Joachim Ronning and Elle Fanning

How Director Joachim Rønning Made Magic in Maleficent: Mistress of Evil

By Zach Johnson

It’s not unusual to hear Joachim Rønning ask, “What’s next?”

After continuing the adventures of Jack Sparrow in Walt Disney Studios Motion Pictures’ 2017 film Pirates of the Caribbean: Dead Men Tell No Tales, Rønning was approached to direct Maleficent’s next chapter. The Disney villain’s origin story had cast a spell on audiences in 2014, when Angelina Jolie played her in the live-action film, and Rønning jumped at the chance to explore the character’s past, present, and future. “This is my second sequel,” Rønning recently confirmed to D23. “I really love working with Disney!”

Feeling inspired, Rønning began by assembling an accomplished creative team to help bring his vision to life. Key players included director of photography Henry Braham; production designer Patrick Tatopoulos; costume designer Ellen Mirojnick; composer Geoff Zanelli; film editors Laura Jennings and Craig Wood; visual effects supervisor Gary Brozenich; makeup designer Paul Gooch; special makeup effects designer David White; and stunt coordinators Simon Crane and Jo McLaren; among others. Jolie had already signed on to star in and produce the film with Duncan Henderson and Joe Roth, and actors Elle Fanning and Sam Riley signed on to reprise their roles as Aurora and Diaval, respectively. Executive producer Linda Woolverton also returned as a co-screenwriter; together, with co‐screenwriters Noah Harpster and Micah Fitzerman‐Blue, they crafted a screenplay that picks up several years after the events of the first movie.

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“I was interested in some sort of an origin story for Maleficent discovering she’s not the only one—the only Dark Fey,” Rønning said. “And all of that made the universe bigger.” It helped that Jolie “is very hands on when we work on the scripts,” he added. In fact, he admitted the scriptwriting process “never stopped” on set. “That’s what I’m doing when we break for lunch on set; I continue working on the script and running it by her. Our days started in the makeup trailer, where she’d sit for a couple hours getting her horns and her cheekbones and all that done. And I was there with her; it’s where we worked.”

Rønning wanted to “take it to the next level,” which is why he turned to Michelle Pfeiffer, who was cast to play Prince Philip’s mother, the cunning Queen Ingrith. Early on, the Queen of Ulstead devises an evil plan to divide humans and fairies forever. Pfeiffer was “at the very top of my [casting] list,” Rønning said, as she’s “one of the few who can go up against Maleficent… or Angelina, for that matter!” To his delight, Pfeiffer delivered—and then some! “I just felt so lucky to have her there every day on set,” he said. “Those days are the best days, you know? When you have Michelle Pfeiffer, Angelina Jolie, and Elle Fanning battling it out in front of your camera, you really do feel so privileged.”

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Principal photography took place at the iconic Pinewood Studios outside London in the summer of 2018. Most sets were built practically on six soundstages and on the studio’s backlot, which were enhanced with visual effects in post-production. A week was also spent filming on locations in and around the U.K., including Syon House Lake, Burnham Beeches, and Windsor Great Park. “There are always going to be a lot of effects shots…. but we always prefer shooting elements and set pieces,” Rønning explained. “Things that are huge parts of the story, we wanted that on camera as much as possible.”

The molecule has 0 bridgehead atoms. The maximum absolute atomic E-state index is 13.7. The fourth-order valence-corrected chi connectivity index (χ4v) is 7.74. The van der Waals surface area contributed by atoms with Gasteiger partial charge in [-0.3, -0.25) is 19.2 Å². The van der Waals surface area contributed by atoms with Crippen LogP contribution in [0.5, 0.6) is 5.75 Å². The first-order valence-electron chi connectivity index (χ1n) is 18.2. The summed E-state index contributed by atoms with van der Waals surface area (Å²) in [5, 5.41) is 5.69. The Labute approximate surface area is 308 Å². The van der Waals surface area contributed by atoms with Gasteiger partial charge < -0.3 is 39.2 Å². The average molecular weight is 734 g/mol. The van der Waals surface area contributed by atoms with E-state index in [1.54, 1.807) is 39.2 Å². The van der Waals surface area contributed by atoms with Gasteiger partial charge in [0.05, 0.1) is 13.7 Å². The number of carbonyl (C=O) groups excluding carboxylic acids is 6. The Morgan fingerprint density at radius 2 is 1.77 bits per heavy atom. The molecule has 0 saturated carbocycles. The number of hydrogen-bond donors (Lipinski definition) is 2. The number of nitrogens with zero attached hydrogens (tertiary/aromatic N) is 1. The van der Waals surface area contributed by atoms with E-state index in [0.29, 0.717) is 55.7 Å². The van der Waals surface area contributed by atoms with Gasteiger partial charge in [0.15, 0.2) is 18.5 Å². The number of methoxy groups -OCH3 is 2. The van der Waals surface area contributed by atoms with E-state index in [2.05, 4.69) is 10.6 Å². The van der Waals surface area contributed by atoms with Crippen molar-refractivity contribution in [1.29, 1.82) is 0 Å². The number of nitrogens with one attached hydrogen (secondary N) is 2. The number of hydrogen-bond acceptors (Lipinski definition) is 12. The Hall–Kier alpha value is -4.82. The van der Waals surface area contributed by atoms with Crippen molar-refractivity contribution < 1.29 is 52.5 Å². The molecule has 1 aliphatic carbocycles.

The Dark Fey nest where Maleficent connects with her clan—led by Conall (Chiwetel Ejiofor) and Borra (Ed Skrein)—is the perfect example of a practical set supplemented by visual effects. “The Dark Fey nest is so vast and so big; there is no way you can build that,” Rønning said. “You build elements, then you put the characters in there—it’s like a little igloo—and the rest is on the computer. The process took a year to plan. We stood on set with the actors, and we’d already built it on the computer, so they could look at the monitor and look around, and then they could ‘see’ what they’re looking at.”

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Rønning also estimated he spent about nine months working with two editors on the climactic 20-minute battle scene at Queen Ingrith’s castle. “In order to map it out, you plan for a year. You draw it, you have models, you have miniatures, you have 3-D models in the computer. You sit with the screenwriters to be as structured as you can… and then you begin editing and just throw it all out the window!” Rønning said with a laugh. “Then you discover it again, and you start putting it together again. It’s probably the most difficult thing you can edit—and probably what we spent the most time editing.”

With a production as big as this, no detail is too big or too small—down to the vibrant hue of Maleficent’s lipstick. “We spent hours and hours talking about the shade of red,” Rønning said. “Nothing is left to chance here. It’s all about planning, planning, planning.” Maleficent: Mistress of Evil opens in theaters October 18, 2019.